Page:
The latest issue of Interzone (#225) offers a wide variety of stories catering to many tastes. You’ll get stories about superheroes, other dimensions, sky pirates, underground monsters, and witches. This variety naturally leaves open the possibility that not every story will be to a particular reader’s preferences. So it was with me. The longest story in the issue (“Bone Island” by Shannon Page & Jay Lake) was ultimately the kind of fantasy that is simply not my cup of tea. Other stories ranged from mediocrity to excellence – the latter provided by the one standout story in this issue: Colin Harvey’s “The Killing Streets”. This helped balance things a bit, resulting in a decent issue overall.
Following are my reviewlettes of the stories contained in this issue…which also contains several other non-fiction articles and features to round it out.
In Jason Sanford’s “Here We Are, Falling Through Shadows,” a new threat has befallen mankind. Other-dimensional beings known as “rippers” are stealing people from our world. The protagonist of this story, a firefighter whose wife was taken by a ripper, deals with this new threat, while also attempting to reconnect with his estranged teenage daughter – who oddly has been secretly communicating with her a ripper for weeks. The rippers are an intriguing enemy(they appear as two-dimensional shadows that fear light) and as we learn a little more about them, we want to believe that they are not as harmful as they appear. This is perhaps because the story wisely focuses on the familial relationships of the characters. Anything else would beg too many questions and demand too many explanations, thus spoiling the effect of an otherwise marvelously engaging story.
Rebecca J. Payne’s “By Starlight” follows two female sky sailors as they try to avoid both their brethren and sky pirates. Immediately noticeable is Payne’s instantly digestible writing style, but several aspects of the story, while intriguing, seem undercooked. For example, the world building is quite interesting, but lacking in detail. (How is it, for example, are these ships able to be powered by nighttime starlight only, and not from sunlight which is the closest star?) The women’s relationship is drawn well, but their specific relationship with there former clan is murky. The immediate threats to them are clear enough, but they seem to be meandering through the skies without any purpose of destination. I’m left needing (and wanting) to know more.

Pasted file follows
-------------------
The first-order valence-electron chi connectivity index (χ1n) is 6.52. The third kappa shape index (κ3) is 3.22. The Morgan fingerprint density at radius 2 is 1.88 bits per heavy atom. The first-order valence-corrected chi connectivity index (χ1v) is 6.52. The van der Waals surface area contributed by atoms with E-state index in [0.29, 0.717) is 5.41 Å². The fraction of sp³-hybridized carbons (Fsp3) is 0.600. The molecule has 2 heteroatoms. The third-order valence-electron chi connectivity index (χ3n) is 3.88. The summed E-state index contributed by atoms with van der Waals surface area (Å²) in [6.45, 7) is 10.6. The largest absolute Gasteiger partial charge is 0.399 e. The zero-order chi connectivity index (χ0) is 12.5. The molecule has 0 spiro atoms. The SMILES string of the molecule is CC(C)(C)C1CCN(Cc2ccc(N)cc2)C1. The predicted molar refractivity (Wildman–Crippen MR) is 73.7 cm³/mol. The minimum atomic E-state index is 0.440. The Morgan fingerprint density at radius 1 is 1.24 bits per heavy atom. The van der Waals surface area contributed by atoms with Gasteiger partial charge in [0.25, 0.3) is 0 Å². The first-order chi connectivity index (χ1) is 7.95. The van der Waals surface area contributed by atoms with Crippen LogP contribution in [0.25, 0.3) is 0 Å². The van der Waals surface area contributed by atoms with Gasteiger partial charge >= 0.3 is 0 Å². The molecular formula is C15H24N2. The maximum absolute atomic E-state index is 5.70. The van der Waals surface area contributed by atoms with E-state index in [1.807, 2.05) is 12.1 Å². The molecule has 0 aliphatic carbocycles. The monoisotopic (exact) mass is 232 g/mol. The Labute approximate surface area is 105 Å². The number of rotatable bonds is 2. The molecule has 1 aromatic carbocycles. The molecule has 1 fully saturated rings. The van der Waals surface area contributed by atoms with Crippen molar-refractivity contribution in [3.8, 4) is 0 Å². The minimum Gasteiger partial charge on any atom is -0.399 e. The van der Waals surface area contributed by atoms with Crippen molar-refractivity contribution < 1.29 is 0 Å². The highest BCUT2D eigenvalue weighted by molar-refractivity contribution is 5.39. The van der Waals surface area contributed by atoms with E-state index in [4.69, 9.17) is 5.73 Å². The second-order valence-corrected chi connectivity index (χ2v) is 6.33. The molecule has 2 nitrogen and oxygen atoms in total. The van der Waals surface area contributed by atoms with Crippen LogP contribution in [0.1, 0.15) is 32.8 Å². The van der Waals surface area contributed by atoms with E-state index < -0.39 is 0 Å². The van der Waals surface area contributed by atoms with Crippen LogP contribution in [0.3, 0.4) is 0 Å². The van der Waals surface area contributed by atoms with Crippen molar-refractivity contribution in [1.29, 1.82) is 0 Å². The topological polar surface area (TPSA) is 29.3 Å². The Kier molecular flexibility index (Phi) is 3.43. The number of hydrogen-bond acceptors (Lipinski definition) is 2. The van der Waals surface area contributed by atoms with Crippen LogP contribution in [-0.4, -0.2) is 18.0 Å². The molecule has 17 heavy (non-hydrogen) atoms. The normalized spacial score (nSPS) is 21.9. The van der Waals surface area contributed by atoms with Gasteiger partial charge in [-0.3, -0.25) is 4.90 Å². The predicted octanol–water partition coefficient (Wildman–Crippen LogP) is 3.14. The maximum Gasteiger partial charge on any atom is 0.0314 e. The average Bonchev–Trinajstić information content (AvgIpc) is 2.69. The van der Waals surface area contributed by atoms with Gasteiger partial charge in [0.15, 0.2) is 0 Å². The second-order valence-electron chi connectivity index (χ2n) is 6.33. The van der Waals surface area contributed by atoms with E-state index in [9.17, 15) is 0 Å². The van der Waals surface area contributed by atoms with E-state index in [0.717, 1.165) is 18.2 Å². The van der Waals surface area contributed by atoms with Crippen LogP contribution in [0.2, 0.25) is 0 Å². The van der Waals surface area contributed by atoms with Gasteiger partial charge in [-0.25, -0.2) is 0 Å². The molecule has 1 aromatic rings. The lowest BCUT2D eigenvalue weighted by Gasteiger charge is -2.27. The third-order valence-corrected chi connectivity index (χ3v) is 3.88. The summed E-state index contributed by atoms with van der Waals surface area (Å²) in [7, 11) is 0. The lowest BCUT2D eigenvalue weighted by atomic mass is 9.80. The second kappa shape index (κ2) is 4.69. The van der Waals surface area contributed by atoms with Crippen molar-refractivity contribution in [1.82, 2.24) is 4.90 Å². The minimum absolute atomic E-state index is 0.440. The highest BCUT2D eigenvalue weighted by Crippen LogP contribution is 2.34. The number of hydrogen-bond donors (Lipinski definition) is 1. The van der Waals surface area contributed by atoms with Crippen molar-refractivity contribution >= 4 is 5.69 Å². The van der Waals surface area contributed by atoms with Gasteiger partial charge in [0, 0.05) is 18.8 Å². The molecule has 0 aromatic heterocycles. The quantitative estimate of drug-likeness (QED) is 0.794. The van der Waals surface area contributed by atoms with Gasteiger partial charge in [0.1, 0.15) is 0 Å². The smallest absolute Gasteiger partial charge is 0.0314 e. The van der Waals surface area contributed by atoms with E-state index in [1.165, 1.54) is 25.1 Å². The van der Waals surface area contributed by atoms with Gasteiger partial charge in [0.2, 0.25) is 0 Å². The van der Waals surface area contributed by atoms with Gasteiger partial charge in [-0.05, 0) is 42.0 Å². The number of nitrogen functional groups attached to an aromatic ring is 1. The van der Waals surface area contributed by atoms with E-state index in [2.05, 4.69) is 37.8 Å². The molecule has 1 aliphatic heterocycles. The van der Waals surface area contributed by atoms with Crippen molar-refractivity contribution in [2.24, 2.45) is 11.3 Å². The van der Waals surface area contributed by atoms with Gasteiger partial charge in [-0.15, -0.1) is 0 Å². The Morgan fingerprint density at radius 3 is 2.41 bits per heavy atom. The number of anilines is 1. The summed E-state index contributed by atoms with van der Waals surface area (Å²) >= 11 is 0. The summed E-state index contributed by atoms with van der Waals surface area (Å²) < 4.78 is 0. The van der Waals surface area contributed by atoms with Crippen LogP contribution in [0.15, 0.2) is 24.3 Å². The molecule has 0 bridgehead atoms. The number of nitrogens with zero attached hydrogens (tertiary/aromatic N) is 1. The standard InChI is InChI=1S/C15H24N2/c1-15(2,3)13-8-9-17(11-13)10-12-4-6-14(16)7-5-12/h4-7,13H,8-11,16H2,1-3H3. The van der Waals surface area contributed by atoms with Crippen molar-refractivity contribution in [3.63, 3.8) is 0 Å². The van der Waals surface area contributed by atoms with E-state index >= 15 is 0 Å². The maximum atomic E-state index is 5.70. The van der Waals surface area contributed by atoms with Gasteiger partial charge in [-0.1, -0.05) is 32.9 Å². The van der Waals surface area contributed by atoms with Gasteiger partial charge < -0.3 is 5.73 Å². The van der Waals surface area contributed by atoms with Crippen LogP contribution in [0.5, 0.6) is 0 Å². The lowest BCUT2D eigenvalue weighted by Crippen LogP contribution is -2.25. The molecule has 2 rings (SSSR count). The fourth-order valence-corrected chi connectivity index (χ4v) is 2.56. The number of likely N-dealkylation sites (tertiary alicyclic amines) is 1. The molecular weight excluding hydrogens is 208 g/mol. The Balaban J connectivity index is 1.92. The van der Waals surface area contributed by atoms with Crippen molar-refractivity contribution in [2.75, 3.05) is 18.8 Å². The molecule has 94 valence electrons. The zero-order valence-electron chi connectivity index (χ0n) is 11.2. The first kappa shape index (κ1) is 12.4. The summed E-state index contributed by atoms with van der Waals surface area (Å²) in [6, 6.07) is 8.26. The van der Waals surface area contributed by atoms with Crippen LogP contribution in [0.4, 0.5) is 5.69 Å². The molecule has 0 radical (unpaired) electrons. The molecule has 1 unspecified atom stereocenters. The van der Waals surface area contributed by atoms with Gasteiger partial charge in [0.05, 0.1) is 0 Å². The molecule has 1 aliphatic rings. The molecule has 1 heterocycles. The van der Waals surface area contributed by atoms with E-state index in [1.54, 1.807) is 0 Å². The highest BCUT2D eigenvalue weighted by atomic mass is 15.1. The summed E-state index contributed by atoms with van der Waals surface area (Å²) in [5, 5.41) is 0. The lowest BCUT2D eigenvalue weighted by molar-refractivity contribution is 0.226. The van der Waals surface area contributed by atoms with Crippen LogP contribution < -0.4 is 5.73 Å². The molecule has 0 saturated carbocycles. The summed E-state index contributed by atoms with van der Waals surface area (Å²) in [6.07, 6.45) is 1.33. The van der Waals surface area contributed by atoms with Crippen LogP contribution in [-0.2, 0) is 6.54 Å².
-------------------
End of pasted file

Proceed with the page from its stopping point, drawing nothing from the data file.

I must admit being initially disappointed by Colin Harvey’s “The Killing Streets” as I immediately pegged this as a werewolf story based on the opening. I was wrong. The creatures in the story, the Snarks, are vicious, bio-engineered underground meat-eaters that were inadvertently released by protestors ten years before. Human death tolls get increasingly worse; the Snarks have the upper hand as they are amazingly fast, strong enough to burrow up through pavement, and were created to breed quickly. Now, people try to go about their daily lives without being killed, taking such measures as avoiding previous attack sites and walking with uneven rhythms (reminding one of the Fremen on Arakkis, I might add). One such bloke is Thom, a dissatisfied man who lives with a woman he doesn’t love (who may or may not work for the Big Brother that the government has become) and loves a woman he cannot afford. What’s interesting about this story is how my initial disappointment vanished completely when the intriguing Dystopian setting, which serves as background for Thom’s personal life (including a dependent aunt), gives way to a gripping confrontation. Good stuff.
“Funny Pages” by Lavie Tidhar is a modern-day take on superheroes and villains in the Middle East. Tidhar’s staccato prose delivery gives us portraits of good guys and bad guys amidst a diabolical plot to use an iron hand to force world leaders towards peace. Any corny superhero tropes one would expect are intruded upon by reality as the disillusioned characters deal with everyday issues of purpose, economics (crime pays more than heroism – an obvious realization made blatantly obvious here) and emotions (a relationship between a hero and villain? Gasp!). A good story overall, but lacking some character depth which would have lent import to the story.
“Bone Island” by Shannon Page & Jay Lake was a bit of an exercise. It’s basically about sister witches competing for power on an ancient island. Try as I might, I can’t really expand on that because nothing much actually happens. There’s another character, Cary Palka, who has inherited a family duty that must be carried out with a bloody axe – and while this does add an interesting element to the story (and is like a lighthouse toward an expected ending), it’s not enough to overcome prose that is so occupied with spinning mystique that it forgets to balance characters and plot.